Week No. 20 Lucky's Roundup Bar
The great thing about this series is that over the past five months or so, I've been to places I've never been before.
I've tried new restaurants, dared to eat massive burgers and have become much more familiar with local restaurants.
So, when we left the Star Gazette offices Thursday and headed to Hampton, I didn't know what to expect. I had never eaten at Lucky's Roundup Bar.
It was supposed to be an adventure.
Little did I know how true that statement was.
Lucky's is part bar, part meat market, part convenience store, part liquor store and part pool hall. If you're looking for a burger, well, they have one of those, too.
Just don't go looking for a menu. There isn't one. After getting the evil eye for ordering water, I asked our waitress if they had a menu.
"It's on the wall," she told me.
I'm guessing most people who go to Lucky's know that. This being my first time, I didn't. Don't make the same mistake if you go.
The menu reads like this:
Grilled cheese 1.50
Corn dog 1
So I opted for the burger as did one other staff member. A third got the rib sandwich and the fourth ordered pretzels. Big mistake on the pretzels!
"You go get those yourself," the waitress told our co-worker, Nate Voss. So there Nate went, climbing up on the bar to snag his bag of pretzels.
The burgers were pulled from the refrigerator, popped in the microwave and served up piping hot.
The cheeseburger was just that. A bun. A piece of cheese. A patty.
The best part was the bill. For the two cheeseburgers, the rib sandwich, a bag of chips, the pretzels and two Cokes, the tab came to $12.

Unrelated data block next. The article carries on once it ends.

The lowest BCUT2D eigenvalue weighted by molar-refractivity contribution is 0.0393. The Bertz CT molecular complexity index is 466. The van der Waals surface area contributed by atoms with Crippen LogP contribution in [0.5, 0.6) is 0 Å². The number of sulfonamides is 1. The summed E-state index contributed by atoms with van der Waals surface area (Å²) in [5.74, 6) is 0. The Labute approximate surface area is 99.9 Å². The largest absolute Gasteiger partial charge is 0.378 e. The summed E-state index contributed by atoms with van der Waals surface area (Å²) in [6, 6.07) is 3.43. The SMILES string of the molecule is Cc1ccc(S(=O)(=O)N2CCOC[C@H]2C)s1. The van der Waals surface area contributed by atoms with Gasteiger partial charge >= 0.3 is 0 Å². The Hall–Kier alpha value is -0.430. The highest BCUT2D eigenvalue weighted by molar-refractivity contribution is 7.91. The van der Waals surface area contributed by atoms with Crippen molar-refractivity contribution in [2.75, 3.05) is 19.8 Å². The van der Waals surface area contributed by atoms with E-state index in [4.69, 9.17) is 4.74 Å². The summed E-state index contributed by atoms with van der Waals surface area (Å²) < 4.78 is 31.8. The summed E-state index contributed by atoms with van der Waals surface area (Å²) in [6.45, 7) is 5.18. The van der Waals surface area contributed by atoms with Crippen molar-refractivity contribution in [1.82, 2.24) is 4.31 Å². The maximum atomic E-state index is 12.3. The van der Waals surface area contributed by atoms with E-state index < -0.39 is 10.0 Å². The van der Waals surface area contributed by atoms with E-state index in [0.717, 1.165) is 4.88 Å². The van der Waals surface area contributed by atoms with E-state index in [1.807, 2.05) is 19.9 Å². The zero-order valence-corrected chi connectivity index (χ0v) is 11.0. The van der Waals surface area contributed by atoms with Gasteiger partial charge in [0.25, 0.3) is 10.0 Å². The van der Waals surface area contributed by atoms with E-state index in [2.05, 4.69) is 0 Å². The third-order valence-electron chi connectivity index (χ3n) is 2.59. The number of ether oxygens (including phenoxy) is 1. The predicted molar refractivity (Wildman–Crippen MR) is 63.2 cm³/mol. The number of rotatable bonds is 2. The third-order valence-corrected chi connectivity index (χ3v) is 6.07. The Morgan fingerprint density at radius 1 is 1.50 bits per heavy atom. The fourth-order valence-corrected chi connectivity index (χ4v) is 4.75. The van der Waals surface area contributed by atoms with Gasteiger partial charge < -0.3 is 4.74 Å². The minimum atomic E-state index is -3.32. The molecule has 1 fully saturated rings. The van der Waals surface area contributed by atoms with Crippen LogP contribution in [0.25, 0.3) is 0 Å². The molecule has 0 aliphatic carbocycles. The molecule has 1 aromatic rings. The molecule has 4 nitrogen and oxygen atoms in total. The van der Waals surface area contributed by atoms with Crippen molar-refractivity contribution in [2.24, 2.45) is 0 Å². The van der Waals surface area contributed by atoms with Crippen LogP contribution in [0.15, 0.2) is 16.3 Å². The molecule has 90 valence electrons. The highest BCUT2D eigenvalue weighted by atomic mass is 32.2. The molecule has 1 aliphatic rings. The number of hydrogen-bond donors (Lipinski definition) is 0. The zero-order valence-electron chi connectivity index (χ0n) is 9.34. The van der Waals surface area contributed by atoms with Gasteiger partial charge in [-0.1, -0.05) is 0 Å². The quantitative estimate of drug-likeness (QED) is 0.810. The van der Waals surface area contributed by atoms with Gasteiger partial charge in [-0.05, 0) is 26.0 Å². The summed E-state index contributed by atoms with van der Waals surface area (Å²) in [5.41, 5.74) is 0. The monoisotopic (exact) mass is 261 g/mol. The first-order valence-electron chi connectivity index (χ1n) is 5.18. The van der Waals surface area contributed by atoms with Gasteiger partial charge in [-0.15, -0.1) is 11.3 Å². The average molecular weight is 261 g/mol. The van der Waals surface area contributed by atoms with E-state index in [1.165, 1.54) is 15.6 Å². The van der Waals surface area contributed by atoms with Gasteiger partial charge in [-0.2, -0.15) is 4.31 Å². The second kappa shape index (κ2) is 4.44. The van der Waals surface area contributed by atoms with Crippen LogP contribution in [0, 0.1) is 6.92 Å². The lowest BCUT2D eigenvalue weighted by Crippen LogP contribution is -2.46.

It seemed like everyone in the bar knew everyone else. The place was full of regulars. We were definitely the outsiders.
One man seated at the corner of the bar held up his empty beer glass. A bartender cracked open a can of Michelob Golden Light and gave it to the man.
"That's not what I'm drinking," the man told the bartender.
"Drink it anyway," the bartender said with a laugh.
And the man drank the beer.
Look: it was a fun trip. Lucky's is, no doubt, a watering hole. If you get the munchies, they'll take care of you. But don't travel out of your way for a burger.
Instead, you can travel out of your way for a cheap drink, a good price on 15 pounds of bacon or a good deal on sirloin steaks.
Lucky's got its name from its former owner, Lucky Woldengen.
Lucky passed away July 4, and the establishment is still operated by family.
What Christina says
Regina Medical Center dietician Christina Gapp looked over Lucky's menu and had this to say about healthful options there:
"Lucky's is the lucky one this week. When speaking with the owner, I found out why he even serves food. Hampton may be small, but people do come for food and time to get together, which is sometimes a lost pasttime considering our busy schedules.
One thing we don't want to worry about when we eat out is food safety.
At Lucky's Roundup Bar, food is pre-packaged. All foods, primarily sandwiches, are labeled and dated. Nutrition facts are at your fingertips. Food is kept in controlled refrigeration, heated in the microwave or in a pizza oven, and served with packaged chips or pop.
If calories are your concern, choose water or diet pop. Omit the chips.
You are probably wondering why this sounds appealing at all, but if you have allergies, you can see the label and read ingredient lists. If you are wondering about freshness, food safety regulations are Lucky's friend.
Food manufacturers and retailers typically use three types of dates:"Sell by" or pull date: The last day a food should be sold to remain fresh for home storage. Pack date: When the food was manufactured, processed or packaged. "Best if used by" date: For best quality, use food by this date. For example, the label may say, "Best if used by 12-10-08." Depending on the food and if it has been stored properly, it will likely be safe beyond this date.
As always, if you have ideas, comments or suggestions about this piece, please let me know. My phone number is 651-437-6153 and my e-mail address is crichardson@ hastingsstargazette.com.